Now apply construction adhesive to the floor joists for the next plywood panel. Butt the next panel up against the one you just installed while in the process making sure you hold it to your chalk line. Then nail the groove edged corner of it. Start by nailing the panel to the rim joist like you did with the first sheet. And again, adjust the floor joist so that the plywood panel splits it on center. Again, place the end of the tape measure on the joist and mark 16 inch centers along the edge of the plywood panel. Continue to layout the tongue and groove panels along the entire length of the home.

Once the first course of panels have been installed you can move on to your next course. If you started with an 8 foot panel on your first course start the second coarse with a 4 foot panel.

This means you’ll need to cut a 4’x8′ panel in half with your skill saw. By interleaving 8 feet with 4 feet panels between rows you’ll achieve a stronger subfloor by staggering the courses.

Begin the installation of the second course of plywood panels by applying construction adhesive to the floor joists for the first panel in the next course.

Then stand the plywood panel on its tongue edge next to the groove edge of the panel you are standing on. Make sure that the butt edge is lined up perfectly on the floor joist it is breaking on and then simply let it fall into the construction adhesive.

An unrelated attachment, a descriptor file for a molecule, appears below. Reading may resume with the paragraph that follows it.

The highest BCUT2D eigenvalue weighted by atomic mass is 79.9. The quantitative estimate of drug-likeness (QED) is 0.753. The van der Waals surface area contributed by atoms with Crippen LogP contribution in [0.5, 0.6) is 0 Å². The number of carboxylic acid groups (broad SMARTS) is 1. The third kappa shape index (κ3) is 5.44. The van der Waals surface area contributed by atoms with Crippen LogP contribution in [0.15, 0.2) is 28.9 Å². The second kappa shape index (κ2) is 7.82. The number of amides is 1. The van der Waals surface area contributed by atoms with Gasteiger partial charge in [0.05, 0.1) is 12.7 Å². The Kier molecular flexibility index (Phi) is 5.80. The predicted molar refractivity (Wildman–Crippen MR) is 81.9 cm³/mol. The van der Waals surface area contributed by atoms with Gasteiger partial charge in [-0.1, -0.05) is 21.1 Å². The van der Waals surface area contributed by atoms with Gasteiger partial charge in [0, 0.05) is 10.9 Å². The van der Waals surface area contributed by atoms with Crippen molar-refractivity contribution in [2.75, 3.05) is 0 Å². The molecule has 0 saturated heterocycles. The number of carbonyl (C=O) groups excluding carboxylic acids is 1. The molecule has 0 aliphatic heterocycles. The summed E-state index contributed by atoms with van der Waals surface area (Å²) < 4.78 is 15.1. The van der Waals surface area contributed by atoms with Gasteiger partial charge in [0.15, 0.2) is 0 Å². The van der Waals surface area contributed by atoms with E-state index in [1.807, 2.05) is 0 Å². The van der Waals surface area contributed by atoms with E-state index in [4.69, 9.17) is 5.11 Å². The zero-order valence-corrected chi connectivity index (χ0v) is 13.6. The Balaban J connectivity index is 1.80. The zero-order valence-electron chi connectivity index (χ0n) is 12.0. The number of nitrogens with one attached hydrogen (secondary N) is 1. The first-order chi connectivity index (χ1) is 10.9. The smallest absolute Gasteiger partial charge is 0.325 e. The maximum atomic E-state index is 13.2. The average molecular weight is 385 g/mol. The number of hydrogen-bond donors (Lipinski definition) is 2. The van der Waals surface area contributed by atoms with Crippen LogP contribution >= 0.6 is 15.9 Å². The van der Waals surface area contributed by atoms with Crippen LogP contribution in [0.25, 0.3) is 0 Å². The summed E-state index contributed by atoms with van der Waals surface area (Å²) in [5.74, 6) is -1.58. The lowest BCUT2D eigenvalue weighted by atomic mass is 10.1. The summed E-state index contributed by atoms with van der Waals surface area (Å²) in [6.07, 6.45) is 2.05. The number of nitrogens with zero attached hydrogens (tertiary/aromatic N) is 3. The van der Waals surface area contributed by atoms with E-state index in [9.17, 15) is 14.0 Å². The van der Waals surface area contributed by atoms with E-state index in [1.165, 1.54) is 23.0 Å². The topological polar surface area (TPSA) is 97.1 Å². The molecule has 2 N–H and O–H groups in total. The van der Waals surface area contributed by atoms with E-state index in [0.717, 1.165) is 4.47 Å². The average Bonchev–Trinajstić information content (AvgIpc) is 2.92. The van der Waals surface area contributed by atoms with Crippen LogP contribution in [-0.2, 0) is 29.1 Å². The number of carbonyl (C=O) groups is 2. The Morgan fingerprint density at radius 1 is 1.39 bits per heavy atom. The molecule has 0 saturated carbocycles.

Afterwards, walk on the panel and adjust it with your feet to pull it in tight with the abutting panel. Most likely the tongue won’t easily slide into the groove between the adjacent panels. Most of the time you’ll need to help it along by using a sledge hammer and a 4 foot length of 2″x4″ (a.k.a. beater block) to help work the tongue into the groove of the abutting panel. The beater block is required to protect the far end groove edge of the panel from becoming damaged with the sledge hammer.

After positioning the panel into place nail the tongue edge in first, but making sure in the process that the leading edge of the panel is breaking over the center of a floor joist. If necessary adjust the location of the floor joist so that the groove edge breaks on the floor joist. Then pull 16 inch centers from that floor joist and mark the plywood panel. In the process, move the floor joists if required and nail them.

To ensure the floor joists at the ends of the building structure remain straight don’t glue or nail them. Preferably let the plywood panels hang slightly over the ends of the floor joists. After laying out all the tongue and groove plywood panels and nailing them down snap a line from one corner to the other and cut the the overhanging plywood sections off with a skill saw. Then move this floor joist to the cut edge and nail it off. This way the subfloor edge should be perfectly straight.

Finally, before installing each panel check to make sure the tongue and groove edges are not damaged. Also, I highly recommend nailing in each course of panel field as you install it. In addition, only apply construction adhesive when your about to lay a panel. This prevents a big mess and potentially a danger. Stepping on a floor joist with adhesive could cause you to slip and fall.